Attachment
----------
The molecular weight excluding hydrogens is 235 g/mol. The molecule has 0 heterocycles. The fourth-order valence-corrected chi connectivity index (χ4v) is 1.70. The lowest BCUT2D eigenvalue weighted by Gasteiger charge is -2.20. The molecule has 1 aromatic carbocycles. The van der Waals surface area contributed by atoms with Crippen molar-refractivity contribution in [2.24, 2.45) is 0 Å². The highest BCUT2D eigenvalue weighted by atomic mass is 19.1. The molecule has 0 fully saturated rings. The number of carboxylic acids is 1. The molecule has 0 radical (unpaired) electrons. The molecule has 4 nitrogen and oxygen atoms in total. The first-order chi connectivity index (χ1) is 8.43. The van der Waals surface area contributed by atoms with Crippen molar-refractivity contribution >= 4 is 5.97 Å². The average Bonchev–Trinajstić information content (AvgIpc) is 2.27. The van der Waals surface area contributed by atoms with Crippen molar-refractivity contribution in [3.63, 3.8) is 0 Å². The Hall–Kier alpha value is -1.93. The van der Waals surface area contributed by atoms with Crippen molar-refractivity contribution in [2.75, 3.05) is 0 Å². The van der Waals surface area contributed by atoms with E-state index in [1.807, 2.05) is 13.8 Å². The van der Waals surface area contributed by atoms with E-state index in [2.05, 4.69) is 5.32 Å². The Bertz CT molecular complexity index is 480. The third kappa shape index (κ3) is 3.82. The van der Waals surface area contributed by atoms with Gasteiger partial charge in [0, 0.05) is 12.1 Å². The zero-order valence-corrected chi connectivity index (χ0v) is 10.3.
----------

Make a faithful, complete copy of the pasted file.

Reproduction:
The molecular weight excluding hydrogens is 235 g/mol. The molecule has 0 heterocycles. The fourth-order valence-corrected chi connectivity index (χ4v) is 1.70. The lowest BCUT2D eigenvalue weighted by Gasteiger charge is -2.20. The molecule has 1 aromatic carbocycles. The van der Waals surface area contributed by atoms with Crippen molar-refractivity contribution in [2.24, 2.45) is 0 Å². The highest BCUT2D eigenvalue weighted by atomic mass is 19.1. The molecule has 0 fully saturated rings. The number of carboxylic acids is 1. The molecule has 0 radical (unpaired) electrons. The molecule has 4 nitrogen and oxygen atoms in total. The first-order chi connectivity index (χ1) is 8.43. The van der Waals surface area contributed by atoms with Crippen molar-refractivity contribution >= 4 is 5.97 Å². The average Bonchev–Trinajstić information content (AvgIpc) is 2.27. The van der Waals surface area contributed by atoms with Crippen molar-refractivity contribution in [3.63, 3.8) is 0 Å². The Hall–Kier alpha value is -1.93. The van der Waals surface area contributed by atoms with Crippen molar-refractivity contribution in [2.75, 3.05) is 0 Å². The van der Waals surface area contributed by atoms with E-state index in [1.807, 2.05) is 13.8 Å². The van der Waals surface area contributed by atoms with E-state index in [2.05, 4.69) is 5.32 Å². The Bertz CT molecular complexity index is 480. The third kappa shape index (κ3) is 3.82. The van der Waals surface area contributed by atoms with Gasteiger partial charge in [0, 0.05) is 12.1 Å². The zero-order valence-corrected chi connectivity index (χ0v) is 10.3.